Deontay Wilder and Tyson Fury drop the pleasantries at final presser
LAS VEGAS – Now it feels like a heavyweight rivalry.
There was inaudible, nose-to-nose s__t talk the moment the two towering heavyweights took the stage. They traded shoves. And then “treated” the assembled media to more s__t talk.
Listen to every word! ?@Tyson_Fury and @BronzeBomber are sick of being around each other.
On Saturday night, the talking stops ❌#WilderFury2 | Saturday night | BT Sport Box Office
— Frank Warren (@frankwarren_tv) February 19, 2020
The final press conference for the Deontay Wilder-Tyson Fury heavyweight championship rematch, which took place Wednesday at the same MGM Grand Garden Arena where they will get it on again on Saturday, dragged on in spots. It was your usual fight-week press conference fare once they cooled off and brought in the trainers to add their perspectives on how each has prepared to improve on their first performance, which ended in a controversial split-draw December 2018 in Los Angeles.
However, the first 20 minutes were promotional gold as the two loud mouths jawed back and forth even after they were seated on either side of moderator Joe Tessitore.
Guaranteed fireworks when @BronzeBomber and @Tyson_Fury go face-to-face ? #WilderFury2 pic.twitter.com/hijgql1Noo
— ESPN Ringside (@ESPNRingside) February 20, 2020
And if we’re being honest, the promotion – which brings together the Premier Boxing Champions/FOX network and Top Rank/Frank Warren/ESPN/BT Sport – needed an injection of immature testosterone and machismo. As one high ranking executive with Top Rank admitted to me after the presser, “The promotion had been too corporate up until now.”
Well, despite the high production element of the live broadcast and stream, the corporate and cordial nature of the promotion took a nose dive. They called each other “pussy,” Fury dusted off the “dosser” term, Wilder brought up Fury’s battle with depression and drug use (and credited himself for pulling the British Traveler out of his downward spiral). They argued over who was the real star of the promotion, both claiming to have “gifted” the biggest paydays on the other with their two bouts. The two heavyweights – who will clash for the vacant Ring Magazine championship, Wilder’s WBC title and Fury’s “lineal” champ status – stopped pretending to be classy.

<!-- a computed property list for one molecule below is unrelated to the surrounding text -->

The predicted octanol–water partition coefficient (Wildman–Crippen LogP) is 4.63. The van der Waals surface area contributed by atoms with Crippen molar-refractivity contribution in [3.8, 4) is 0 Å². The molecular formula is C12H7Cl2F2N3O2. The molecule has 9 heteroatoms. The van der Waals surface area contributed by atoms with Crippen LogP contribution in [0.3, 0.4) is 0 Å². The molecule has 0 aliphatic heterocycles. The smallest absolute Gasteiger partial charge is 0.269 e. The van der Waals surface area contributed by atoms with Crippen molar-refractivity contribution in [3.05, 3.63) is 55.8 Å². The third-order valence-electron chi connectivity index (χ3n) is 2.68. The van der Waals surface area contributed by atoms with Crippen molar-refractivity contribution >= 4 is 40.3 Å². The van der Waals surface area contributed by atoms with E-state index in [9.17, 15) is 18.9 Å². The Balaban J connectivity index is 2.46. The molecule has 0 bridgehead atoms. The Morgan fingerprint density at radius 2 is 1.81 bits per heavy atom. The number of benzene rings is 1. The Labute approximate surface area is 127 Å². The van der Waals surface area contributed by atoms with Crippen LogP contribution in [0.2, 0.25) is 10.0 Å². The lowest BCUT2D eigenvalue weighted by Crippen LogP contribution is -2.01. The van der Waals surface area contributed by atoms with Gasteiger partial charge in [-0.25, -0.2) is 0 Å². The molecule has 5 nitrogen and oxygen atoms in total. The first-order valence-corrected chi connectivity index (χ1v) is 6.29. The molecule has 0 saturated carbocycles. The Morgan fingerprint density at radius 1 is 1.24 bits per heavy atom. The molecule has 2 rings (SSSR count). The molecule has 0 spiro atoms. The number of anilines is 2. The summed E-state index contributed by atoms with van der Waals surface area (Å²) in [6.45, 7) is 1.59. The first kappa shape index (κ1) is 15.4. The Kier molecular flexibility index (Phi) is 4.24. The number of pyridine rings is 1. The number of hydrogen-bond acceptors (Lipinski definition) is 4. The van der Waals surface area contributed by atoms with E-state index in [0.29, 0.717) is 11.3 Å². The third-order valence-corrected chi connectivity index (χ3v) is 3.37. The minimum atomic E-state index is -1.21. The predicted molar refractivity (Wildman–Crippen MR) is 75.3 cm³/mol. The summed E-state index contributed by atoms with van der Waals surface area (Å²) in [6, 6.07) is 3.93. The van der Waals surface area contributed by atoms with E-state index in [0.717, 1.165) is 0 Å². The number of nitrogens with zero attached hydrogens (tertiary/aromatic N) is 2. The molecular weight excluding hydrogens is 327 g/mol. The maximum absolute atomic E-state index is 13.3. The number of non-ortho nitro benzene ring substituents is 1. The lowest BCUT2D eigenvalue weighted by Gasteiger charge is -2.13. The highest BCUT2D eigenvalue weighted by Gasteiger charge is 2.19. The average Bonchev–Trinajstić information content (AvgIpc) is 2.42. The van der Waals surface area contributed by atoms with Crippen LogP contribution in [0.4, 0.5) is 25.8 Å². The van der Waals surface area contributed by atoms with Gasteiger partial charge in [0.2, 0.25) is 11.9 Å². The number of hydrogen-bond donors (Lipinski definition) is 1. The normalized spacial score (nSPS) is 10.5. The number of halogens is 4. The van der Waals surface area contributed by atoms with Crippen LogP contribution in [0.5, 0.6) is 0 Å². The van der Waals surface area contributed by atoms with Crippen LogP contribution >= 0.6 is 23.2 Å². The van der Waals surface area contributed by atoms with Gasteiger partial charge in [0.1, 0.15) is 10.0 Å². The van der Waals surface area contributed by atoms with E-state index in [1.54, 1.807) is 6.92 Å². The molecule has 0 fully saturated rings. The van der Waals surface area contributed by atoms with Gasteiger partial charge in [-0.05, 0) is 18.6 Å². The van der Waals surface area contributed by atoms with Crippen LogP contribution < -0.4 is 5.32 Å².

But the thought here is that both heavyweights needed to vent. Wilder, an emotional, passionate man, admitted that it was “torture” for him “to wait to put my hands on a body.”
“48 hours!” Wilder repeatedly yelled out. “I can’t wait!”
Wilder claimed that he could sense Fury’s nervous energy but the 270-pound Englishman, who wore a puffy hoodie with the hood up over a hat and big shades throughout presser, seemed in his element.
“Wilder’s heart rate is up,” British fight scribe and broadcaster Gareth A Davies, seated next to me, whispered. “Wilder can’t help but get emotional in these situations. This is just Fury being Fury. Talking rubbish and arguing over every little thing is part of the Travelers tradition.”
“I want to see if he can get up from a knockdown and fight on,” Fury told Tessitore after the ESPN broadcaster asked him if the terrible cut he incurred vs. Otto Wallin would weigh on his mind (Tyson said it wouldn’t bother him a bit, he fights through blood just like he gets up from knockdowns).
“I don’t think (Wilder) has got the bottle, the bollocks, the balls, or whatever you want to call it, to get up from a knockdown.
(directed to Wilder) “You’re an on-top fighter, a bully fighter. You can’t fight back when somebody puts it on you.”